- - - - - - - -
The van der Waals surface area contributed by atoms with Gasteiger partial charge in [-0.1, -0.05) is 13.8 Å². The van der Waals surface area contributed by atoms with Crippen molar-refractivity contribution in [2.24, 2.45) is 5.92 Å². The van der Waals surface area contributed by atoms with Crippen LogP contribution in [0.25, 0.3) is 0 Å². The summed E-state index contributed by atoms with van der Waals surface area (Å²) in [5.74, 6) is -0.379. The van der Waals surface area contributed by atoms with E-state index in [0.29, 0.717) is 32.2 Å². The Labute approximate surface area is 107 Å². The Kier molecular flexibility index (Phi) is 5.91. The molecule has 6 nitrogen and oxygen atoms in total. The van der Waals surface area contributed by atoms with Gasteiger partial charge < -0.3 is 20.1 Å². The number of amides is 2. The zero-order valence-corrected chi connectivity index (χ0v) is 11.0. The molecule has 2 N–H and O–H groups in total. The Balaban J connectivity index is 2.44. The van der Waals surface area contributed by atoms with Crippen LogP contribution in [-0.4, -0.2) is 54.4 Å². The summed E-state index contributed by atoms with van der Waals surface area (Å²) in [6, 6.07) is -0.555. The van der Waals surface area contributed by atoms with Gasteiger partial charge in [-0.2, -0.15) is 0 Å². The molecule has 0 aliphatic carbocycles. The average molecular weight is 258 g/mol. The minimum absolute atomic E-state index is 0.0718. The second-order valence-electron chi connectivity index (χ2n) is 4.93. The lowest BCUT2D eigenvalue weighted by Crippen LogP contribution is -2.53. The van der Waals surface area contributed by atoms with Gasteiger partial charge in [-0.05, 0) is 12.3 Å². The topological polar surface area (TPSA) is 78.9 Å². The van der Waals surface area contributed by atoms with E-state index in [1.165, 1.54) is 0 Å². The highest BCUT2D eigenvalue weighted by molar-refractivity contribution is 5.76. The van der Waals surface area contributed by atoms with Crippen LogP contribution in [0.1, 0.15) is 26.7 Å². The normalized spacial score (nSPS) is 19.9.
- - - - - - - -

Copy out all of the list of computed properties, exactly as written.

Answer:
The van der Waals surface area contributed by atoms with Gasteiger partial charge in [-0.1, -0.05) is 13.8 Å². The van der Waals surface area contributed by atoms with Crippen molar-refractivity contribution in [2.24, 2.45) is 5.92 Å². The van der Waals surface area contributed by atoms with Crippen LogP contribution in [0.25, 0.3) is 0 Å². The summed E-state index contributed by atoms with van der Waals surface area (Å²) in [5.74, 6) is -0.379. The van der Waals surface area contributed by atoms with E-state index in [0.29, 0.717) is 32.2 Å². The Labute approximate surface area is 107 Å². The Kier molecular flexibility index (Phi) is 5.91. The molecule has 6 nitrogen and oxygen atoms in total. The van der Waals surface area contributed by atoms with Gasteiger partial charge < -0.3 is 20.1 Å². The number of amides is 2. The zero-order valence-corrected chi connectivity index (χ0v) is 11.0. The molecule has 2 N–H and O–H groups in total. The Balaban J connectivity index is 2.44. The van der Waals surface area contributed by atoms with Crippen LogP contribution in [-0.4, -0.2) is 54.4 Å². The summed E-state index contributed by atoms with van der Waals surface area (Å²) in [6, 6.07) is -0.555. The van der Waals surface area contributed by atoms with Gasteiger partial charge in [-0.2, -0.15) is 0 Å². The molecule has 0 aliphatic carbocycles. The average molecular weight is 258 g/mol. The minimum absolute atomic E-state index is 0.0718. The second-order valence-electron chi connectivity index (χ2n) is 4.93. The lowest BCUT2D eigenvalue weighted by Crippen LogP contribution is -2.53. The van der Waals surface area contributed by atoms with Gasteiger partial charge in [-0.05, 0) is 12.3 Å². The topological polar surface area (TPSA) is 78.9 Å². The van der Waals surface area contributed by atoms with E-state index in [1.165, 1.54) is 0 Å². The highest BCUT2D eigenvalue weighted by molar-refractivity contribution is 5.76. The van der Waals surface area contributed by atoms with Crippen LogP contribution in [0.1, 0.15) is 26.7 Å². The normalized spacial score (nSPS) is 19.9.